Our throw-away culture needs a rethink. It’s killing our personal finances, health and planet

Maybe I’m getting old, but it feels like many things just aren’t built to last anymore. Planned obsolesence, which is a business strategy to have things fail and encourage consumers to replace them, seems to be real phenomenon. In addition, we have endless items available to us as consumers that are virtually disposable – super low cost, easily accessible and so cheap that you’re happy to buy without thinking, even if only to use once or twice. Sometimes I think things are just too affordable.

Even if something doesn’t break, we feel compelled to replace it in time anyway. Marketers employ sophisticated techniques to convince us that new is good and old is less desirable. “Keeping up with the Joneses” mentality is unfortunately common place and, as consumers, we are conditioned to buy, buy, buy.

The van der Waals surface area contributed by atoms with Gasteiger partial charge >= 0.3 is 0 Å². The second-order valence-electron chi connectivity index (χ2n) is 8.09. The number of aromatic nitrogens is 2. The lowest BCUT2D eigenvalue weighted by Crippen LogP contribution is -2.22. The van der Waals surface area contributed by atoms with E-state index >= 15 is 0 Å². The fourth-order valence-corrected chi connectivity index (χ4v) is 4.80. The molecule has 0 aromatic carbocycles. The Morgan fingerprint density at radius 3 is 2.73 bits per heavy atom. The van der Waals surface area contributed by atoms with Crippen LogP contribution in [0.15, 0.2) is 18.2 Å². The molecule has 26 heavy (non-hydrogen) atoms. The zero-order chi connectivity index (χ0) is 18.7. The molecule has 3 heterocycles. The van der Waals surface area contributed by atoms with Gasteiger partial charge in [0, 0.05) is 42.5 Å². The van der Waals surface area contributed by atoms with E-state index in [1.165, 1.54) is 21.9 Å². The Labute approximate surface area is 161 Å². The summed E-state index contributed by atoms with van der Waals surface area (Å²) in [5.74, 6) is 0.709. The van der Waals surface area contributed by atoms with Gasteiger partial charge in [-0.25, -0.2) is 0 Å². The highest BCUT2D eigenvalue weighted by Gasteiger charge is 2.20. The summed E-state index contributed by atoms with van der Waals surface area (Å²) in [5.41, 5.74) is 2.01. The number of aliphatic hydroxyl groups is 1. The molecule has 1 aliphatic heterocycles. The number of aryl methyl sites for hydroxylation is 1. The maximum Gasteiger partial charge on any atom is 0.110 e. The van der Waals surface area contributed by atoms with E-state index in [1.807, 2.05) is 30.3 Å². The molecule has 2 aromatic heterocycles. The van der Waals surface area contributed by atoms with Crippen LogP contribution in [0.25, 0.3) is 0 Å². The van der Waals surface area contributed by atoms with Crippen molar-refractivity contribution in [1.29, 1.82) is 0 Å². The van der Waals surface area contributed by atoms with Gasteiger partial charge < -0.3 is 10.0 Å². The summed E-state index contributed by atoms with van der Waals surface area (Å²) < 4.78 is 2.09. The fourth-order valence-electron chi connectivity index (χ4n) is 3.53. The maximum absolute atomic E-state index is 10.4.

What is the true cost of our hyper consumerist, disposable society?

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There is more to life than financial independence, why I’m now pursuing “FILLS”

Over the last 12 months I’ve been obsessed with the concept of financial independence (FI). Essentially FI allows you to design a life you want without taking money into consideration. For me, embedded in the goal of FI are concepts of freedom, self-reliance, optimism and the sense of endless future possibilities. At its essence, the path to FI is relatively simple – spend less, save more, and optimize the difference. I’ve realized though, it isn’t all about money.

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